Fakin Bacon (Rice Paper Method)

Bacon. It’s the unicorn of food.

Here’s the problem: if you are a non-meat eater, how do you get your bacon fix? Well, there are vegetarian and vegan bacon options out there on the market, or you can make your own. Coconut Bacon has been one of my faves up until now. I’ve also seen recipes for a bacon made of beans, Tofu, and eggplant.

But over the last few weeks, a new kind of vegan bacon has emerged on my “Fat Vegans” Facebook group, and it’s a game changer.

It’s a game changer because texturally, it’s so similar to bacon when you fry it up. It’s crispy and thin and tastes amazing in a BLT or a BLAT (I’m eating one right now!). You could sprinkle this on your caesar salad or just enjoy it for breakfast.

Now here’s the weird part: it’s made out of rice paper. Yeah, rice paper. You know that stuff that you make spring rolls out of? That.

It’s really bland stuff, so it basically absorbs whatever flavourings you put on it. And I like lots and lots of hickory in mine.

Here’s the original recipe from a Danish bloggers Kasper and Karina. Every time I make this, which has been often over the last couple of weeks, I tweak it a little. Feel free to add your own tweaks and then let me know what they are. But here is the basic idea.

vegan fakin bacon rice paper method

Fakin Bacon (Rice Paper Method)

Ingredients

  • Rice paper/ salad roll wrappers (find these in your Asian supermarket), the biggest size
  • 2 tbsp ketchup or BBQ sauce (I had some leftover from making Vegan Pulled Pork, recipe here)
  • 2 tbsp water
  • 2 tbsp neutral vegetable oil
  • 2 tbsp soy or gluten free tamari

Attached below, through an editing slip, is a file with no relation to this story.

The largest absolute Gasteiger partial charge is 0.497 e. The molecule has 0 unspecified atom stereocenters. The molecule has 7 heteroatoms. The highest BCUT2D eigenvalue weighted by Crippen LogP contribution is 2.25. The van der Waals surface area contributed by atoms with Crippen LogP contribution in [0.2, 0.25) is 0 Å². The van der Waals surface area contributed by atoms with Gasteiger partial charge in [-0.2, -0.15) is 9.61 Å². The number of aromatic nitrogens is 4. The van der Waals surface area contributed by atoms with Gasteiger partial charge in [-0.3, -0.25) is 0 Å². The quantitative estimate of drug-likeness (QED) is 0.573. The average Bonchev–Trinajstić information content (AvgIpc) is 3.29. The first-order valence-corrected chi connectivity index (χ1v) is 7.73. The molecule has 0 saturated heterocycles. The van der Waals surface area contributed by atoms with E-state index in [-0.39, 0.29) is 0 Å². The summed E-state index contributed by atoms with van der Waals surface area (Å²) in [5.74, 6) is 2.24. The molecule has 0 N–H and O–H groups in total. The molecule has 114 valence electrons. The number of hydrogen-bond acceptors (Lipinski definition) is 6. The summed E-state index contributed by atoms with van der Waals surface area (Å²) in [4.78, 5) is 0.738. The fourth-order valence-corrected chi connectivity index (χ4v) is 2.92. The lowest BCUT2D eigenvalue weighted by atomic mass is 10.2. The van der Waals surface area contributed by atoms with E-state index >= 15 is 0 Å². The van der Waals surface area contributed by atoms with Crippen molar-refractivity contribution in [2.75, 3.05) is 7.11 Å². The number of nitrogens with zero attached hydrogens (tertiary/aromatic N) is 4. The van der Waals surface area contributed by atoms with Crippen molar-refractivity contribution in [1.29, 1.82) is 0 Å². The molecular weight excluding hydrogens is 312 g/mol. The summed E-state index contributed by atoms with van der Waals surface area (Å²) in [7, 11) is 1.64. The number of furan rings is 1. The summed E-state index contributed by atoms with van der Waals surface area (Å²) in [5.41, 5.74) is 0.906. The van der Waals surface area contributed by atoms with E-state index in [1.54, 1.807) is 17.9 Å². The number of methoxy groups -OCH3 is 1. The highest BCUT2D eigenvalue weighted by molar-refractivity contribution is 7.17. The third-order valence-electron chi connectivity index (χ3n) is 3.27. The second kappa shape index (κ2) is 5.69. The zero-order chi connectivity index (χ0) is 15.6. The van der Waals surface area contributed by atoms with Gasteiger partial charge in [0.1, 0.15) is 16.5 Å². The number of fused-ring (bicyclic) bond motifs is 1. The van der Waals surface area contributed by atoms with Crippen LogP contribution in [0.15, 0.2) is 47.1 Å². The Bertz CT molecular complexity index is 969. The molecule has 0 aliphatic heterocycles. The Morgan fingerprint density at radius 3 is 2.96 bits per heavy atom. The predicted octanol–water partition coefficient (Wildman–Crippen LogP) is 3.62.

• 1 tbsp nutritional yeast
  • 1 tbsp maple syrup
  • 1 tsp each smoked paprika and garlic powder
  • 1-2 tsp liquid hickory (or more if you like)
  • 1 tsp salt (I used a smoked salt for even more smokiness)

Method:

  1. Using kitchen scissors, take one sheet of rice paper and cut it into strips about 2″ wide. Set aside.
  2. Get a large bowl and fill it with warm tap water. You don’t want it to be so hot you can’t put your hands in it.
  3. Now make the marinade. Dump all of the ingredients into a large, shallow dish and mix well.
  4. Get a cast iron pan and swirl a little oil in it. Heat up to medium heat.
  5. Take 2 of the rice paper strips and dunk them in the bowl of warm water. Leave for 20-30 seconds, until softened and pliable. Pull them out, shake off the excess water, and then dunk them into the marinade so they are fully immersed. Allow them to sit for about 20 seconds. Pull them out of the marinade and slide them between your two fingers to get off any excess marinade and also to straighten them out so they are flat and not wrinkled and sticking together (if possible–rice paper is really challenging to work with. And if they stick together, it’s fine–it’s just an esthetic thing).
  6. Lay the strips in the hot pan and fry for about 1-2 minutes, then flip with a fork and fry an additional 1-2 minutes. If you like yours more crispy, leave them in a little longer.
  7. Remove from the pan and drain on paper towels. Serve!

 

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3 comments

  1. Hi Rebecca

    We are so glad you like our rice paper bacon! We call it “lovely bacon” or “love bacon” and so named it Laekon (pronounced “Bacon” with an L). ๐Ÿ™‚ Thanks so much for linking to our website – since we’ve invented something completely new, we really appreciate the pat on the shoulder ๐Ÿ™‚ However, even though we (also) love Swedish people, my wife and I are actually Danish ๐Ÿ™‚

    We absolutely love that you call Laekon a ‘game changer’!! Sadly Denmark breeds around 40 million pigs every year. 30 million survives the few months in the factories before being killed. Many of them because of “bacon”. Our humble wish is that all vegan friends out there offers Laekon to friends and family – and that way maybe reduces the need to buy bacon in the stores – saving at least some piggies by lowering the demand a little. <3

    The original Lรฆkon recipes are found here: http://www.veganer.nu/laekon

    All the best from Kasper & Karina – Denmark.

  2. Janice Cournoyer says:

    I use roasted garlic in my hummus!

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